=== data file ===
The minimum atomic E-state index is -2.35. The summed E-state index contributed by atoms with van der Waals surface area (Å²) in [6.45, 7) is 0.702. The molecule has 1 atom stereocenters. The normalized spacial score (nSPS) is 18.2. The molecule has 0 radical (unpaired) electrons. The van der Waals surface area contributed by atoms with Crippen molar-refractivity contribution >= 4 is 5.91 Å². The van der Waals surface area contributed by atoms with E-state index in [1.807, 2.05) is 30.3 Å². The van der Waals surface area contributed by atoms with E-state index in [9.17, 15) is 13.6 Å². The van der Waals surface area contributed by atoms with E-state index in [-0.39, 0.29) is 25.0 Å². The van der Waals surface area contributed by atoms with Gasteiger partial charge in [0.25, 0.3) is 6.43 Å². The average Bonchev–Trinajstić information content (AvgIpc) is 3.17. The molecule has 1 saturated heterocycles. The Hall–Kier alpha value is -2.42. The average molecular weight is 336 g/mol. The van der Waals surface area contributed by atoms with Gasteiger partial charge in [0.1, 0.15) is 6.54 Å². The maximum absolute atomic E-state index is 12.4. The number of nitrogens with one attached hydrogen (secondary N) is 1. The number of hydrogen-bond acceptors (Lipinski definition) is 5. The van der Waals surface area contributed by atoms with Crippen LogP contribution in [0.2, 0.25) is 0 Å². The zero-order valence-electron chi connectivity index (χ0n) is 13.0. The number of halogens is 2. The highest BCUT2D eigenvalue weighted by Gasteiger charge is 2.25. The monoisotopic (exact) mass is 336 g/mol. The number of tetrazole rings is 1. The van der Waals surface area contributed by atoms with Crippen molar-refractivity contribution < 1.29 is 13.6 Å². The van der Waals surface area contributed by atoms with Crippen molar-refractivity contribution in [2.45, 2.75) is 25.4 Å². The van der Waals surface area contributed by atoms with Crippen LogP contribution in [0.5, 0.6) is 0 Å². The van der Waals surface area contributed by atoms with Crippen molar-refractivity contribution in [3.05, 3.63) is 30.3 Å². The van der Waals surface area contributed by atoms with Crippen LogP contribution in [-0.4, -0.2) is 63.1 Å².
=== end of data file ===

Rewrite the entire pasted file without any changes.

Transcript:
The minimum atomic E-state index is -2.35. The summed E-state index contributed by atoms with van der Waals surface area (Å²) in [6.45, 7) is 0.702. The molecule has 1 atom stereocenters. The normalized spacial score (nSPS) is 18.2. The molecule has 0 radical (unpaired) electrons. The van der Waals surface area contributed by atoms with Crippen molar-refractivity contribution >= 4 is 5.91 Å². The van der Waals surface area contributed by atoms with E-state index in [1.807, 2.05) is 30.3 Å². The van der Waals surface area contributed by atoms with E-state index in [9.17, 15) is 13.6 Å². The van der Waals surface area contributed by atoms with E-state index in [-0.39, 0.29) is 25.0 Å². The van der Waals surface area contributed by atoms with Gasteiger partial charge in [0.25, 0.3) is 6.43 Å². The average Bonchev–Trinajstić information content (AvgIpc) is 3.17. The molecule has 1 saturated heterocycles. The Hall–Kier alpha value is -2.42. The average molecular weight is 336 g/mol. The van der Waals surface area contributed by atoms with Gasteiger partial charge in [0.1, 0.15) is 6.54 Å². The maximum absolute atomic E-state index is 12.4. The number of nitrogens with one attached hydrogen (secondary N) is 1. The number of hydrogen-bond acceptors (Lipinski definition) is 5. The van der Waals surface area contributed by atoms with Crippen LogP contribution in [0.2, 0.25) is 0 Å². The zero-order valence-electron chi connectivity index (χ0n) is 13.0. The number of halogens is 2. The highest BCUT2D eigenvalue weighted by Gasteiger charge is 2.25. The monoisotopic (exact) mass is 336 g/mol. The number of tetrazole rings is 1. The van der Waals surface area contributed by atoms with Crippen molar-refractivity contribution < 1.29 is 13.6 Å². The van der Waals surface area contributed by atoms with Crippen molar-refractivity contribution in [2.45, 2.75) is 25.4 Å². The van der Waals surface area contributed by atoms with Crippen LogP contribution in [0.5, 0.6) is 0 Å². The van der Waals surface area contributed by atoms with Crippen molar-refractivity contribution in [3.05, 3.63) is 30.3 Å². The van der Waals surface area contributed by atoms with Crippen LogP contribution in [-0.4, -0.2) is 63.1 Å².